World stocks firmed on Tuesday on hopes for a solid earnings season, while the euro steadied above four-month lows after Japan offered to buy euro zone bonds.
Japan said it was considering buying about 20 percent of the bonds to be jointly issued later this month to raise funds to support Ireland, but investors remained cautious ahead of a make-or-break debt auction in struggling Portugal on Wednesday.
Spain will follow suit on Thursday.
European stocks rose, bouncing back from the previous session's losses, lifted by forecast-beating results from U.S. aluminum major Alcoa
The FTSEurofirst 300 <.FTEU3> gained 1.2 percent. World stocks as measured by MSCI <.MIWD00000PUS> were up 0.4 percent with emerging markets <.MSCIEF> gaining 0.6 percent.
Stock index futures indicated a higher open for Wall Street while Japan's Nikkei closed down 0.3 percent.
Analysts said the prospect of solid corporate earnings was generally giving stock investors the room to look past euro zone debt concerns for the time being.
The focus is switching to companies' results this week, with earnings due from big U.S. names such as JPMorgan
Banking stocks were among the top gainers on Tuesday, reversing recent losses -- the STOXX 600 European banks index <.SX7P> was trading 1.8 percent higher, helped by upbeat notes from Citigroup and Societe Generale.
An upbeat outlook from Siemens
Japan pledged to buy euro zone bonds this month in a show of support for Europe's debt struggle, but market players doubted the gesture would offer the euro much relief.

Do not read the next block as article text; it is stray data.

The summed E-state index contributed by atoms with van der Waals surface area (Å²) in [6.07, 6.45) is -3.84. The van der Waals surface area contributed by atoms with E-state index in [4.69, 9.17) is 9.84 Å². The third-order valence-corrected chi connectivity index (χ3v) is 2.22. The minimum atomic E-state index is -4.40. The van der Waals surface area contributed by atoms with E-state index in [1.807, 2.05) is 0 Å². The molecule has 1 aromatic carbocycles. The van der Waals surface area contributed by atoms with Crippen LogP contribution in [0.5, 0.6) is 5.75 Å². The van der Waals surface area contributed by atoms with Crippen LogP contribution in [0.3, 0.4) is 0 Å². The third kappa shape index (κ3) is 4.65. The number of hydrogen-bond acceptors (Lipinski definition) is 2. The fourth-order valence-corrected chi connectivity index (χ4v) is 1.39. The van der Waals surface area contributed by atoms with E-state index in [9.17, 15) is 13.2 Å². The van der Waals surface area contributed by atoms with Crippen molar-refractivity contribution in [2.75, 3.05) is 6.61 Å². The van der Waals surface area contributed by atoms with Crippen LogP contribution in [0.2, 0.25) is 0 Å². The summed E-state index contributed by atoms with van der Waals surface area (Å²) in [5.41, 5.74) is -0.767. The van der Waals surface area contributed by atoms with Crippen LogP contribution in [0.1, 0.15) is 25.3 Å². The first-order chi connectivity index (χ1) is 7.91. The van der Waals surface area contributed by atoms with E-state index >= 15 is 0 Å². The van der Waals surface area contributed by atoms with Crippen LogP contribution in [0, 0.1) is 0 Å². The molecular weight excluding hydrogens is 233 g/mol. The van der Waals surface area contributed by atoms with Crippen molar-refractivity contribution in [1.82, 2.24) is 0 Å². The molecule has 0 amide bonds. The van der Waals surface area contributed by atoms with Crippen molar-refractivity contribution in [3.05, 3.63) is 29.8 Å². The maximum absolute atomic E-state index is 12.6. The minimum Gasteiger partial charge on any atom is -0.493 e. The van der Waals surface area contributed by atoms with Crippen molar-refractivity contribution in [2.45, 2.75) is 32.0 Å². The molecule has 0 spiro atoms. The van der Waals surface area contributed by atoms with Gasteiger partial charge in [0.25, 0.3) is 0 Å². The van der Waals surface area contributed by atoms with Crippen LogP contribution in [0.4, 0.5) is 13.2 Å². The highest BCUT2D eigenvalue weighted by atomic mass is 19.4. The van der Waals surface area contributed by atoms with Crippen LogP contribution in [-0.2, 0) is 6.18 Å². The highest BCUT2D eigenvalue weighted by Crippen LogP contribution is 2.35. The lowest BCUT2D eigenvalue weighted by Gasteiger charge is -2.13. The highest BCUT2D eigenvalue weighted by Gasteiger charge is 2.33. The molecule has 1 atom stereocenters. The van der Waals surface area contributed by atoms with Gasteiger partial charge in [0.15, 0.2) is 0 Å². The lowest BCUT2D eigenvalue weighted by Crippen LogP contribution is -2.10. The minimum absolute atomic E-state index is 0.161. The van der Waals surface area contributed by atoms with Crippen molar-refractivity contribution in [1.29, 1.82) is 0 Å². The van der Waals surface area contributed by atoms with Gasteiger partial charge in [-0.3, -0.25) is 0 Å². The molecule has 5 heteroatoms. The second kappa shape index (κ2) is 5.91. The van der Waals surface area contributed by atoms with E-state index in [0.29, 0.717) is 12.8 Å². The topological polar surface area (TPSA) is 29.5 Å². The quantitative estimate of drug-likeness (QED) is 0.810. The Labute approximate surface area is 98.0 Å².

The euro steadied above a four-month trough, but the focus was on this week's heavy schedule of debt issuance by southern European countries.
The euro remains a sell on rallies, said Jeremy Stretch head of currency strategy at CIBC World Markets.
The single currency was up a little on the day at $1.2955.
Portuguese Prime Minister Jose Socrates attempted to put a floor under persistent talk that his country will seek an international bailout, saying there were no such plans and that the 2010 budget gap was lower than its goal.
But a Portuguese central bank board member, Teodora Cardoso, was quoted as saying Lisbon would do better to seek international financing, breaking ranks with political leaders.
The premium investors demand to hold bonds issued by Spain, Italy and Portugal, rather than low risk German Bunds reversed earlier widening with traders citing European Central Bank bond buying.
The 10-year Spanish/German yield spread was 1.5 basis points tighter on the day at 270 bps, with the equivalent Portuguese spread 7 bps tighter on the day at 419 bps.
(Additional reporting by Anirban Nag and Blaise Robinson; Editing by Mike Peacock)